Morrill Tariff

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The Morrill Tariff of 1861 was an American protective tariff law adopted on March 2, 1861 during the Buchanan Administration and signed into law by President James Buchanan, a Democrat. The act is named after its sponsor, Representative Justin Morrill of Vermont, who drafted it with the advice of Pennsylvania economist Henry C. Carey. Passage was possible because many low-tariff Southerners had left Congress after their states declared their secession. The Morrill Tariff raised rates to protect and encourage industry and the high wages of industrial workers. It replaced the low Tariff of 1857, which was written to benefit the South. Two additional tariffs sponsored by Morrill, each one higher, were passed during Abraham Lincoln's administration to raise urgently needed revenue during the Civil War.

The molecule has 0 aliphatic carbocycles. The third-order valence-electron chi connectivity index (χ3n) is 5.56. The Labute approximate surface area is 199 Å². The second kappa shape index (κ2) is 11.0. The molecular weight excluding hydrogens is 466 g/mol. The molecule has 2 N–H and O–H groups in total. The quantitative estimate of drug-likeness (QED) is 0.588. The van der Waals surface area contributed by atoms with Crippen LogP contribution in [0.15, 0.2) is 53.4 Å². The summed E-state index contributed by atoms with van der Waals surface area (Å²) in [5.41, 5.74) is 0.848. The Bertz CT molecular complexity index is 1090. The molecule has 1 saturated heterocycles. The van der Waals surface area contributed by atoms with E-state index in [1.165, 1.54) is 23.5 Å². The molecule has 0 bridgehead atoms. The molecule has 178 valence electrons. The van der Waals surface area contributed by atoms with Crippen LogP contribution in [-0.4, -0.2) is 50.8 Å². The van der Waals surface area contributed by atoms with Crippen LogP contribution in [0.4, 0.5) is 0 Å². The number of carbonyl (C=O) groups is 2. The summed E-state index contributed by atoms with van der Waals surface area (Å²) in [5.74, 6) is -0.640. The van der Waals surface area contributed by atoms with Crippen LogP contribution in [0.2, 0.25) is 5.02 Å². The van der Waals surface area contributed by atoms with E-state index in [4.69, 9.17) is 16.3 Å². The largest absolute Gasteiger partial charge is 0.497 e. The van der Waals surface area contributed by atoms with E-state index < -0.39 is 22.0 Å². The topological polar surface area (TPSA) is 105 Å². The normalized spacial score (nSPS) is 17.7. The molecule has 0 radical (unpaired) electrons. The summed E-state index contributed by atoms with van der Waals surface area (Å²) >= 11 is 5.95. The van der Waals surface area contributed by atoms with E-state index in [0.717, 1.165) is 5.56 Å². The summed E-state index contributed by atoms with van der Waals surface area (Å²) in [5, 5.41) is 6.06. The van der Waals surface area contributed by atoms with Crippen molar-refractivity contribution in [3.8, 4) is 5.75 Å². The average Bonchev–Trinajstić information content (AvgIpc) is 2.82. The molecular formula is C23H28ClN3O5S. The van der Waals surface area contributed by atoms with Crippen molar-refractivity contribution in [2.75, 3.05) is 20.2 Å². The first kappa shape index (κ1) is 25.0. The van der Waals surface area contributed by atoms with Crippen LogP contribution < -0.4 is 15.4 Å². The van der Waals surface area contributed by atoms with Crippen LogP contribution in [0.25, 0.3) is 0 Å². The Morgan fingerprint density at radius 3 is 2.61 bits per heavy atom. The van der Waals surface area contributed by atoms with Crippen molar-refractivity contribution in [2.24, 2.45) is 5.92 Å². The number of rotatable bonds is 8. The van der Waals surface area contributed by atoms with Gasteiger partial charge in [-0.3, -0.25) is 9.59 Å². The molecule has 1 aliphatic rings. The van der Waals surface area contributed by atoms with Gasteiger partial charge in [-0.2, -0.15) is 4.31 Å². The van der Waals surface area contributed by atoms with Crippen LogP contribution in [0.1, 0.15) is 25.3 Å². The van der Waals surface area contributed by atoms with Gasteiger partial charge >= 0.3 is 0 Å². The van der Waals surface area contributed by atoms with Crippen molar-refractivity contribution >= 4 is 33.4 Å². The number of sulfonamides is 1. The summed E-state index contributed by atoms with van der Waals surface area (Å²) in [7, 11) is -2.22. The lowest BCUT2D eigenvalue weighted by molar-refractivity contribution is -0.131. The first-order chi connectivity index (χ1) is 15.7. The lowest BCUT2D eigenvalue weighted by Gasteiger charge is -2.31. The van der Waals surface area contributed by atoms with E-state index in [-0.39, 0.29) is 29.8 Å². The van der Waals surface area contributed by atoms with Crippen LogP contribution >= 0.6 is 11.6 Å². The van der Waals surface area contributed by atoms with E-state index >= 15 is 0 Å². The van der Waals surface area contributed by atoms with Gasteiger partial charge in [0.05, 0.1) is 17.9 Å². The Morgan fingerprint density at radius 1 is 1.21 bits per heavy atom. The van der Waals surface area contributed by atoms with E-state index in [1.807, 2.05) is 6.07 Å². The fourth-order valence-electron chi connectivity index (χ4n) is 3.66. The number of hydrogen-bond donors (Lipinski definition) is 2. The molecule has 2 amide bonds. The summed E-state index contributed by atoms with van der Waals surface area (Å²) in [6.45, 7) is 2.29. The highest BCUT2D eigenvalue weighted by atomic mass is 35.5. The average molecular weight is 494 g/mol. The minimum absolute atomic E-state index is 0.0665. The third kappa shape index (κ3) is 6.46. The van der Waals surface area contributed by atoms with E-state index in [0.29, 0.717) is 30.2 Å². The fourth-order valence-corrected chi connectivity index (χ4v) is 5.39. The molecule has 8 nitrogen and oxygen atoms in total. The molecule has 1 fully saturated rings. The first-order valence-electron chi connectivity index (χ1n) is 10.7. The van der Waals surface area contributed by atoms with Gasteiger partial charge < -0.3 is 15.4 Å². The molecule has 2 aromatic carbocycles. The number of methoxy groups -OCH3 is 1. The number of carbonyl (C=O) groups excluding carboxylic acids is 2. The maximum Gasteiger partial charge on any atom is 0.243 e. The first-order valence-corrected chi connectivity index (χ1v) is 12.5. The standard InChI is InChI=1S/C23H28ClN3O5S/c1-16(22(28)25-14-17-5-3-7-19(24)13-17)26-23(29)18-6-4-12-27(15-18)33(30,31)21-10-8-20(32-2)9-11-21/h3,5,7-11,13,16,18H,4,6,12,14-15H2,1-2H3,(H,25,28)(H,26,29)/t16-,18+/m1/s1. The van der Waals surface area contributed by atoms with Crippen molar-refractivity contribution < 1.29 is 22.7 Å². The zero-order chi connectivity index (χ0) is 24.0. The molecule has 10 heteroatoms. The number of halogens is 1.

The high rates of the Morrill tariff inaugurated a period of continuous trade protection in the United States that lasted until the Underwood Tariff of 1913. The schedule of the Morrill Tariff and its two successor bills were retained long after the end of the Civil War.

Contents

History

Origins

A high tariff to encourage the development of domestic industry had been advocated for many years, especially by the Whig Party and its long-time leader Henry Clay. They enacted such a tariff in 1842, but in 1846 the Democrats enacted the Walker Tariff, cutting tariff rates substantially. The Democrats cut rates even further in the Tariff of 1857, which was highly favorable to the South.

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